Which brings us to the elephant in the room: cool new Green Ranger! It’s a good mystery, and best of all, this comic makes the most out of it by using it to fuel great character stuff. I love to see the Rangers worrying about the new wrinkle and actually talking about it, whether or as a group or with characters like Aisha being suspicious of Billy. It’s great! This new Green Ranger makes for a really good catalyst for new stories and new character development, which is exactly how he should be.

I still hope he’s Matt.

TL;DR: New era! New Green Ranger! Same great comic book!

Thor #9

Thor #9
Writer: Donny Cates
Artist: Nic Klein
Colorist: Matt Wilson
Letterer: VC’s Joe Sabino

New Thor story begins here! And it’s a very strong beginning.

I don’t know if this is previous canon or not, but we learn that whenever Thor is Thor, Donald Blake is sent to some idyllic, endless neighborhood where he’s none the wiser about things. And when Thor is Donald Blake, Thor communes with the ancient gods of Asgard. Thor wants to talk to them now, and take some time off, so he arranges with Loki to help him make the transfer again, which he hasn’t done in years. Only when it happens, Thor travels to that idyllic neighborhood and finds it ravaged by a Donald Blake who woke up and went mad. Blake is now in Asgard, and he’s a murderous psycho who easily bests Loki and then breaks his walking stick in order to never become Thor again.

Comic Rating: 8/10 – Very Good.

Like I said, I don’t know the backstory for Donald Blake. I don’t know if Cates is making all of this up for this story or if he’s basing it on anything. It seems pretty silly to me for Odin to create a gigantic Midgard-inspired neighborhood just so this Blake dude can have a place to hang his hat when Thor is being Thor…but I’m willing to look past everything for how good this first issue is. Cates does a great job of establishing both Thor’s haggard headspace and who this Donald Blake villain will be.

He’s seen some things

The art is also spectacular. I love the way the scene of Donald Blake’s introduction, as he walks through his neighborhood, is later mirrored panel-by-panel with Thor arriving in the same neighborhood and finding the destruction. Brilliant artistic choice. This first issue has all the makings of an epic story, one that plays on classic Thor lore while adding some new wrinkles. Cates writes a fun Loki, too…though I think he’s a bit too jobbered for Donald Blake.

TL;DR: Solid, exciting issue sets up a new threat and a new story built out of classic Thor lore. What more could we ask for in a good Thor comic?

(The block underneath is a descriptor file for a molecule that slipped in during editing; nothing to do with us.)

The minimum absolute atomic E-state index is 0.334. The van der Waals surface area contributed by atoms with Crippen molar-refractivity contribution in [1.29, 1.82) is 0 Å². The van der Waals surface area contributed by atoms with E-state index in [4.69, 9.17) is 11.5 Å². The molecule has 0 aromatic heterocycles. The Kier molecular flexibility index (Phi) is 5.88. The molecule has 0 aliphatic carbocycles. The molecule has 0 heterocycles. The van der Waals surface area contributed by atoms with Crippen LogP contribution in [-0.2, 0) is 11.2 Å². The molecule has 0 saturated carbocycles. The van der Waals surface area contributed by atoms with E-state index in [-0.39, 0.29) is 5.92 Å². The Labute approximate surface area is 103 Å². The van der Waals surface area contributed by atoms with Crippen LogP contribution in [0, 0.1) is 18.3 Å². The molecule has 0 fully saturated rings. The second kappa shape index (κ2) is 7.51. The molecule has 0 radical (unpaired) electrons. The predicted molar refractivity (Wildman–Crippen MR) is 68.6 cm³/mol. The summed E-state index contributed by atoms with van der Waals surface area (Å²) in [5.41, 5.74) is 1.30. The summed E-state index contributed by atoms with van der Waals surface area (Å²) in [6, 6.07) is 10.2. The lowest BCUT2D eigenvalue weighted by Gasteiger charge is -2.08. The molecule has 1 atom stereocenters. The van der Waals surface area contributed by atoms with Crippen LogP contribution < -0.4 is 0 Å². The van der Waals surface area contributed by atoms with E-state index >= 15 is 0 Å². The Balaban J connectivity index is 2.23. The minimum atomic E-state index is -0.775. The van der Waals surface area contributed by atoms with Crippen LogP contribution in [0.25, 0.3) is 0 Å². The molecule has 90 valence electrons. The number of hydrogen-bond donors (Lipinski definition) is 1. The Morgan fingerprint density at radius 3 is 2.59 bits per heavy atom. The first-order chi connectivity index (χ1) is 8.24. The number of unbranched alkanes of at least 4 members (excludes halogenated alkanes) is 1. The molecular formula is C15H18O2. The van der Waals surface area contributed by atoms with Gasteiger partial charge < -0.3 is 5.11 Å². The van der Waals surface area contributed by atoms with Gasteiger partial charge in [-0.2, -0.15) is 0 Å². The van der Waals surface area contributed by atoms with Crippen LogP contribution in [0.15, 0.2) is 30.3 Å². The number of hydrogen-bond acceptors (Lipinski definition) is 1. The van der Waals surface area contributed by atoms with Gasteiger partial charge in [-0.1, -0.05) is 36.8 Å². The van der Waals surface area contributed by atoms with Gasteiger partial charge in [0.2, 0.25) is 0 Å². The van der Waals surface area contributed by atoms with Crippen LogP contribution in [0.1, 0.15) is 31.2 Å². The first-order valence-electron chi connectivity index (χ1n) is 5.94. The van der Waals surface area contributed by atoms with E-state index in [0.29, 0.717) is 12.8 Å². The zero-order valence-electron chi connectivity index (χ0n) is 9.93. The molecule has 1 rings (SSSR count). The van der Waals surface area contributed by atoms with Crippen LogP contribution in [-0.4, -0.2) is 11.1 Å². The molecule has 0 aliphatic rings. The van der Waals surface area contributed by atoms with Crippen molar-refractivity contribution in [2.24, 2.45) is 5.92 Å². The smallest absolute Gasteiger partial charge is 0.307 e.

U.S.Agent #1

U.S.Agent #1
Writer: Priest
Artist: Georges Jeanty
Inker: Karl Story
Colorist: Matt Milla
Letter: VC’s Joe Sabino

After U.S.Agent had a great showing in that Force Works comic from a couple of weeks ago, I was excited for this…but it does not live up to the hype I built in my head.

We start in an old coal town in West Virginia, where people are being interviewed for a documentary about how the industry went away and left the town high and dry — especially when a new distribution center showed up and caused even more headaches. So the townspeople blew up the center’s power plant — and we discover that this was an old SHIELD undercover operation, but since SHIELD is no more, nobody really cares. Some federal employees get tipped off about it and one of them decides to send U.S.Agent to investigate in order to piss off his boss, Valerie Cooper.

Agent, meanwhile, is out in some random town trying to protect some random dude from a homicidal pizza delivery man. So he’s ordering pizzas and kidnapping the drivers, throwing them into his basement. When one driver shows up who can actually fight, they get into a tussle and become somewhat pals. Then the real homicidal driver shows up and Walker stops him. Then he gets informed of the new mission in West Virgnia, so he heads out…and his new fighter buddy tags along for kicks and giggles, and to needle Walker about his slight racism.

When they arrive in West Virginia, their plane is shot down by some black-clad mercs. One of them reveals herself to be Walker’s sister.

Comic Rating: 6/10 – Pretty Good.

This issue didn’t really work for me, either on a story level or a character level. Now would be a perfect time for a U.S.Agent story. He’s the conservative Captain America. Conservatives and Republicans and Trumpers are a fact of life and it would be really interesting for them to have their own superheroes, and U.S.Agent would be perfect. Priest and Marvel should be able to find so much to say about the political climate in this day and age. But instead, this issue is focused entirely on introducing a strange new character named Morrie who is an expert hand-to-hand fighter…but who spends his life delivering pizzas? And seems to only exist to tag along with U.S.Agent and pester him about being a little racist towards Asian people?

Feels like it’s trying to say something